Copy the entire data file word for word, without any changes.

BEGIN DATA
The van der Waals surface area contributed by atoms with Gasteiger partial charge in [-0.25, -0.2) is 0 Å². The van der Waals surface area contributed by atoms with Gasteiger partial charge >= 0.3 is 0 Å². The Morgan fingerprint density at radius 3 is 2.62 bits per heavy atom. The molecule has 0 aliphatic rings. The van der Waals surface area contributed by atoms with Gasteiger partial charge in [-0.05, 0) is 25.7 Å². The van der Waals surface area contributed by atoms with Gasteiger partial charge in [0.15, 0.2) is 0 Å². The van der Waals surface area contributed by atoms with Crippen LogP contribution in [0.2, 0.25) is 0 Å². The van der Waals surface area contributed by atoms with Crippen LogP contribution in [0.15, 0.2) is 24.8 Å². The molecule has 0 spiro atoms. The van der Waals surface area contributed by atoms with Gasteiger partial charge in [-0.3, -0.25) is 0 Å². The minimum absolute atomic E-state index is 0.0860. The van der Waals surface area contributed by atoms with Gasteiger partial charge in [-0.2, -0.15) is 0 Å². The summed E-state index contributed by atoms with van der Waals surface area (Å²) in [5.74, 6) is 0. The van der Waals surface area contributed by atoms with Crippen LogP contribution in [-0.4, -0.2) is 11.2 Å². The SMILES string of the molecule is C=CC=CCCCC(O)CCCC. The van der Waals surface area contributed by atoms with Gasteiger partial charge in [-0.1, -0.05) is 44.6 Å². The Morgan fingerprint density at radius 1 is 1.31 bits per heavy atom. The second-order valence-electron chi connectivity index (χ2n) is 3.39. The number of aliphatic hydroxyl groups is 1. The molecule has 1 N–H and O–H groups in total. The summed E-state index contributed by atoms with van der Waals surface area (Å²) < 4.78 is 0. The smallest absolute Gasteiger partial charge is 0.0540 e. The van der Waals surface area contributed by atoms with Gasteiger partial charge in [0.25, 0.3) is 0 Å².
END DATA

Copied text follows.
The van der Waals surface area contributed by atoms with Gasteiger partial charge in [-0.25, -0.2) is 0 Å². The van der Waals surface area contributed by atoms with Gasteiger partial charge >= 0.3 is 0 Å². The Morgan fingerprint density at radius 3 is 2.62 bits per heavy atom. The molecule has 0 aliphatic rings. The van der Waals surface area contributed by atoms with Gasteiger partial charge in [-0.05, 0) is 25.7 Å². The van der Waals surface area contributed by atoms with Gasteiger partial charge in [0.15, 0.2) is 0 Å². The van der Waals surface area contributed by atoms with Crippen LogP contribution in [0.2, 0.25) is 0 Å². The van der Waals surface area contributed by atoms with Crippen LogP contribution in [0.15, 0.2) is 24.8 Å². The molecule has 0 spiro atoms. The van der Waals surface area contributed by atoms with Gasteiger partial charge in [-0.3, -0.25) is 0 Å². The minimum absolute atomic E-state index is 0.0860. The van der Waals surface area contributed by atoms with Gasteiger partial charge in [-0.2, -0.15) is 0 Å². The summed E-state index contributed by atoms with van der Waals surface area (Å²) in [5.74, 6) is 0. The van der Waals surface area contributed by atoms with Crippen LogP contribution in [-0.4, -0.2) is 11.2 Å². The SMILES string of the molecule is C=CC=CCCCC(O)CCCC. The van der Waals surface area contributed by atoms with Gasteiger partial charge in [-0.1, -0.05) is 44.6 Å². The Morgan fingerprint density at radius 1 is 1.31 bits per heavy atom. The second-order valence-electron chi connectivity index (χ2n) is 3.39. The number of aliphatic hydroxyl groups is 1. The molecule has 1 N–H and O–H groups in total. The summed E-state index contributed by atoms with van der Waals surface area (Å²) < 4.78 is 0. The smallest absolute Gasteiger partial charge is 0.0540 e. The van der Waals surface area contributed by atoms with Gasteiger partial charge in [0.25, 0.3) is 0 Å².